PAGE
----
In the news: March Digest

Authorship

A recent survey published in PLOS One of 6000 of the top cited authors examined how authorship is assigned, and what input was valued by the authors. The results demonstrate that people value activities beyond writing and analyzing data but the opinions are polarized.
https://journals.plos.org/plosone/article?id=10.1371/journal.pone.0198117

Meanwhile, COPE Council member Vivienne Bachelet and colleagues have published a protocol of a research study to investigate the prevalence or otherwise of the misrepresentation of affiliations by authors. The results will be submitted to the WCRI and will be published in a peer reviewed journal
https://bmjopen.bmj.com/content/9/2/e023983.full

Humanities research

A report from Humanities Indicators, a project of the American Academy of Arts and Sciences, shows that spending on Humanities research in the USA was at a 10-year high in 2017, at just under $500m, a 76.5% increase over 2007 when adjusted for inflation.
https://www.humanitiesindicators.org/content/indicatordoc.aspx?i=86

Diversity and Inclusion

Anne Powell, from INASP,  talks about the needs of Southern researchers to improve their inclusion in scholarly publishing, with some practical recommendations on how publishers can help.
http://blog.inasp.info/scholarly-publishers-improve-research-equity

INASP's describes how, based on the results of a recent study, their approach to ensuring equity in research will be refocused on supporting researchers wherever they are, and supporting research wherever it is. They will particularly focus on increasing awareness and researchers’ skills, increasing availability of a broader range of research and strengthening national information access systems.
https://scholarlykitchen.sspnet.org/2019/02/07/the-evolving-landscape-of-research-access-and-its-impact-on-the-global-south/

Sibusiso Biyela describes the task of telling a science story in a language which does not have the vocabulary for science - in an effort to decolonise science communication.
https://www.theopennotebook.com/2019/02/12/decolonizing-science-writing-in-south-africa

Data management

The people behind Springer-Nature's data sharing policies explain why understanding the need for data sharing, and implementing data availability statements in journals, is worth the effort involved.
https://scholarlykitchen.sspnet.org/2019/01/30/guest-post-encouraging-data-sharing-a-small-investment-for-large-potential-gain/

The  American Society of Civil Engineers have introduced Data Availability Statements. Angela Cochran describes the experience.
https://scholarlykitchen.sspnet.org/2019/02/06/data-transparency-and-civil-engineers/

Meanwhile there is an ongoing debate about reproducibility in the humanities. In this next move in the debate, the authors of this blog defend their position that humanities does need to focus on the problem, and push for some actual replicability studies to be carried out.
https://retractionwatch.com/2019/02/13/do-the-humanities-need-a-replication-drive-a-debate-rages-on/
Genevera Allen, presenting at the American Association for the Advancement of Science meeting in Washington, has suggested that the machine-learning techniques, which are increasingly used to analyse data, are producing misleading results and are largely  responsible for the reproducibility crisis in science.
https://www.bbc.com/news/science-environment-47267081
And Australia's chief scientist suggests actions that research bodies need to take to create better research practices to tackle the problems of reproducibility and lack of research rigour.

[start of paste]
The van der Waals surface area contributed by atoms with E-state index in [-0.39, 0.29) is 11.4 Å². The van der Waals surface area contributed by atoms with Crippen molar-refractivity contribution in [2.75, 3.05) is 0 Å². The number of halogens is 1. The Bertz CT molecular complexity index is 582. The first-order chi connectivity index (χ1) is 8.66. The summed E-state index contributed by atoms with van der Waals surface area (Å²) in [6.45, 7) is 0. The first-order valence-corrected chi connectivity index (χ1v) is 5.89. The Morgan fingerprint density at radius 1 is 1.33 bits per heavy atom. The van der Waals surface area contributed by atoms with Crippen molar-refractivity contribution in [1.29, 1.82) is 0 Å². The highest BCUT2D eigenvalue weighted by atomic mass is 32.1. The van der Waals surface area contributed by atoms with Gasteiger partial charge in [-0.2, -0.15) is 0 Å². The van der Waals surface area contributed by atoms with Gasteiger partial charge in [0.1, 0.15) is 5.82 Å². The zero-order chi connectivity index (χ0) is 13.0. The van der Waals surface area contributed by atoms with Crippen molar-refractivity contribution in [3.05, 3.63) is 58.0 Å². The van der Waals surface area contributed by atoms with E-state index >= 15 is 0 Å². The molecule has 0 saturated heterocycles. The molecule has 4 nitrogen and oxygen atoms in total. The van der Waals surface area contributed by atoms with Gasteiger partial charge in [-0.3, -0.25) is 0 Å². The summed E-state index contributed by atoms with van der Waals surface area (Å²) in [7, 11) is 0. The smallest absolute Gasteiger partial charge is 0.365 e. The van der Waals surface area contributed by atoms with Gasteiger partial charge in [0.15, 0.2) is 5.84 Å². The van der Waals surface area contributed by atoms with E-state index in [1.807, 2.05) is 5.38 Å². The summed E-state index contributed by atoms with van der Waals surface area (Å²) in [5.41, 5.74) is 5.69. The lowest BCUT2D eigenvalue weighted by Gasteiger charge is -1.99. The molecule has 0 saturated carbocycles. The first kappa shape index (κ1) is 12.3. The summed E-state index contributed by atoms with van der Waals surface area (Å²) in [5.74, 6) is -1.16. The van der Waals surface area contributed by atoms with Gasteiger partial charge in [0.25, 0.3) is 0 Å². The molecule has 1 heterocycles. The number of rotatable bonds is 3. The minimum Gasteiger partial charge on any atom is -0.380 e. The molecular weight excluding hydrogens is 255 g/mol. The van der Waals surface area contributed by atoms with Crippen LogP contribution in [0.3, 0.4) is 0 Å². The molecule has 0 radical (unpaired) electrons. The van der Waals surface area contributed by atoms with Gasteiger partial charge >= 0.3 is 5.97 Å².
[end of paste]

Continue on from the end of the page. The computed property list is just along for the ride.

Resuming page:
https://www.nature.com/articles/d41586-019-00613-z

And two organisations concerned with data publication, Niso and NFAIS, have announced a merger, with the new organisation named NISO and headed by Todd Carpenter.
https://scholarlykitchen.sspnet.org/2019/02/14/niso-and-nfais-announce-plans-to-merger/

Journal management

The deadline for submissions of responses to the implementation plan for Plan S, resulted in large numbers being published online. A couple are linked to below, but Lisa Hinchcliffe produced a very useful summary:
https://scholarlykitchen.sspnet.org/2019/02/11/with-thousand-of-pages-of-feedback-on-the-plans-s-implementation-guidance-what-themes-emerged-that-might-guide-next-steps/
https://www.researchinformation.info/news/springer-nature-pledges-strong-support-plan-s
https://www.rgs.org/getattachment/Professionals/Consultation/RGS-IBG-Plan-S-response-Feb19.pdf/?lang=en-GB

Allegations of misconduct

Why do authors publish in unethical journals? Some are deceived, but some actively seeke them out. so, at least two different approaches to the problem of authors publishing in predatory journals are required.
https://onlinelibrary.wiley.com/doi/10.1002/leap.1214

A study published in BMJ Open investigating whether papers reporting research on Chinese transplant recipients comply with international professional standards has called for the mass retraction of over 400 papers.
https://bmjopen.bmj.com/content/9/2/e024473

Further comment on this from the Guardian.
https://www.theguardian.com/science/2019/feb/06/call-for-retraction-of-400-scientific-papers-amid-fears-organs-came-from-chinese-prisoners

A survey of 372 Editors found an average of 2-5% instance of plagiarism in submissions, but that Editors tend to overestimate the problem, with Editors in Asia both experiencing and expecting higher levels of plagiarism. The majority of duplication is caused by misunderstanding of what can be repeated, along with language issues.
https://onlinelibrary.wiley.com/doi/10.1002/leap.1218

 

Read March 2019 Digest newsletter on the topic of Authorship with a case discussion, news roundup, more details on our Allegations of Misconduct webinar. Get dates in the diary for COPE events in 2019, particularly our North American Seminar and European Seminar, and keep abreast of news & events in #PublicationEthics